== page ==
Monday, January 30, 2012

Field technicians with the NEON network

There are several field technician positions (at many experience levels) currently available with the NEON network. See the "We're Hiring" section on their webpage for position descriptions and locations.

Friday, January 20, 2012

Summer research internships for undergraduates at TAMUG

TAMUG has several summer internships available through the NSF Research Experience for Undergraduates program. My Coastal and Wetlands Ecology lab is one of several potential labs that can host interns. The application deadline is Feb 15, and information can be found here:

Wednesday, January 18, 2012

Wetland biologist opening with AECOM

The Environmental Consulting Agency AECOM (Houston office) is looking for an entry level wetland, permits, and NEPA biologist. Preferred qualifications include some training and experience in the field. If you are interested, please send your resume to Timothy Love at

Tuesday, January 17, 2012

More of the latest from the Wetlands Lab

Following is the abstract of a manuscript currently in press at the Journal of Coastal Research.

The response of photosystem II to soil salinity and nutrients in wetland plant species of the northwestern Gulf of Mexico
Eric N. Madrid, Anna R. Armitage, and Antonietta Quigg

The photosynthetic response of many wetland plant species to soil salinity and nutrients has been described in the laboratory, but less is known about the cumulative effect of these abiotic factors in the natural environment. In this investigation we correlated field measurements of chlorophyll fluorescence with simultaneous measurements of soil nitrogen and phosphorus content, soil salinity, and relative leaf nitrogen content in four species (Spartina alterniflora Loisel, S. patens (Aiton) Muhl, Schoenoplectus californicus (C.A. Mey.) Steud. and S. robustus (Pursh) M.T. Strong), that are common in brackish and salt marshes of the northwestern Gulf of Mexico. We found that the range of environmental conditions experienced by each species in the field is greater than what has been considered in laboratory investigations, and that saline soils may elicit an inverse photochemical response that has not been documented in the laboratory. The relationship between chlorophyll fluorescence and soil N:P ratio was not significant in S. alterniflora, nonlinear in S. patens and S. robustus, and significant and positive in S. californicus. The relationship between leaf nitrogen content and effective quantum yield was significant and positive in S. alterniflora and S. robustus, but only S. alterniflora appeared to be able to increase relative leaf nitrogen content over a wide range of soil nutrient and salinity regimes. S. californicus had the greatest potential for photosynthetic light capture but also had the narrowest ecological distribution. Thus, the species best adapted to high levels of abiotic stress (S. alterniflora) was less dominant at lower salinities, and species with the highest potential for photosynthetic performance (S. robustus and S. californicus) were only found in locations with favorable abiotic conditions.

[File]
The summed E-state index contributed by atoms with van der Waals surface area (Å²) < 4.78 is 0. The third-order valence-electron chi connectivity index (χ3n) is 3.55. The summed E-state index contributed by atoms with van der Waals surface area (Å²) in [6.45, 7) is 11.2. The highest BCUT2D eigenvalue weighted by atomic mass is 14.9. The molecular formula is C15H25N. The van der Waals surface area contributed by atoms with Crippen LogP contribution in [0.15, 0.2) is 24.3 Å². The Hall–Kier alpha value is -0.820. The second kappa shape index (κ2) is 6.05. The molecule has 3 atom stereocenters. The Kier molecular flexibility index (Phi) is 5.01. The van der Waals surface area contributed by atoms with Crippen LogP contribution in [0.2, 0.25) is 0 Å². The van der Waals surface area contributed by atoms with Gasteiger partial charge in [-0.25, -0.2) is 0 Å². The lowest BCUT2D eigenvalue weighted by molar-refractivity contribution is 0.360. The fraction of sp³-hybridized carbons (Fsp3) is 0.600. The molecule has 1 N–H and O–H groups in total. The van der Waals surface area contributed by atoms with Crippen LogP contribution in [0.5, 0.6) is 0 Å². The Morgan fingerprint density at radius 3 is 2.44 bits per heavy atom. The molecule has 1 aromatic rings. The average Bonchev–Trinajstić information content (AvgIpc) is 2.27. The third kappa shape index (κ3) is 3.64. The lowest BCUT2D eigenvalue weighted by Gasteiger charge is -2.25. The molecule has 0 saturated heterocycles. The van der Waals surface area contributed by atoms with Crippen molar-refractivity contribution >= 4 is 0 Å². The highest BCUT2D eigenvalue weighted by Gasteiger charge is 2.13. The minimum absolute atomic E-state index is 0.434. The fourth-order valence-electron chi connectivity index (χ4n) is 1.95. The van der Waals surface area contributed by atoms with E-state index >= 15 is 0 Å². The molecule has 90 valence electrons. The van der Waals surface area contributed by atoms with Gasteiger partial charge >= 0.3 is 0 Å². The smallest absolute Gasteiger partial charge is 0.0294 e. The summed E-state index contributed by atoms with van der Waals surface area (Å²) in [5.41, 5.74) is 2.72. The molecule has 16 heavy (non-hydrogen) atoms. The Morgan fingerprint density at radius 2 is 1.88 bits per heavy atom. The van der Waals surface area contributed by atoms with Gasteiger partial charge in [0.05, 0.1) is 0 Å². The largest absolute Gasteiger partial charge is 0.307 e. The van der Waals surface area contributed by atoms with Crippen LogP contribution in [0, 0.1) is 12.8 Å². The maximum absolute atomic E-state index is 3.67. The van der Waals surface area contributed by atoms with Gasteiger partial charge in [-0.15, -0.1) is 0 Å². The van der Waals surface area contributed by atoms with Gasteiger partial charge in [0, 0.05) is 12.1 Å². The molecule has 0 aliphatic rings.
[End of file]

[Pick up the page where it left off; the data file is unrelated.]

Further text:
The research in this article was supported by grants from the Texas General Land Office, Oil Spill and Response Division, and from the GLO Coastal Management Program.

Latest findings

Below are recent abstracts from our research lab. These talks were presented at the Coastal and Estuarine Research Federation 2011 meeting.

Metapopulation dynamics in estuarine habitat restoration: Do reference areas act as source populations?
Anna R. Armitage, Michael T. Bell, Chuan-Kai Ho, Eric N. Madrid, Antonietta S. Quigg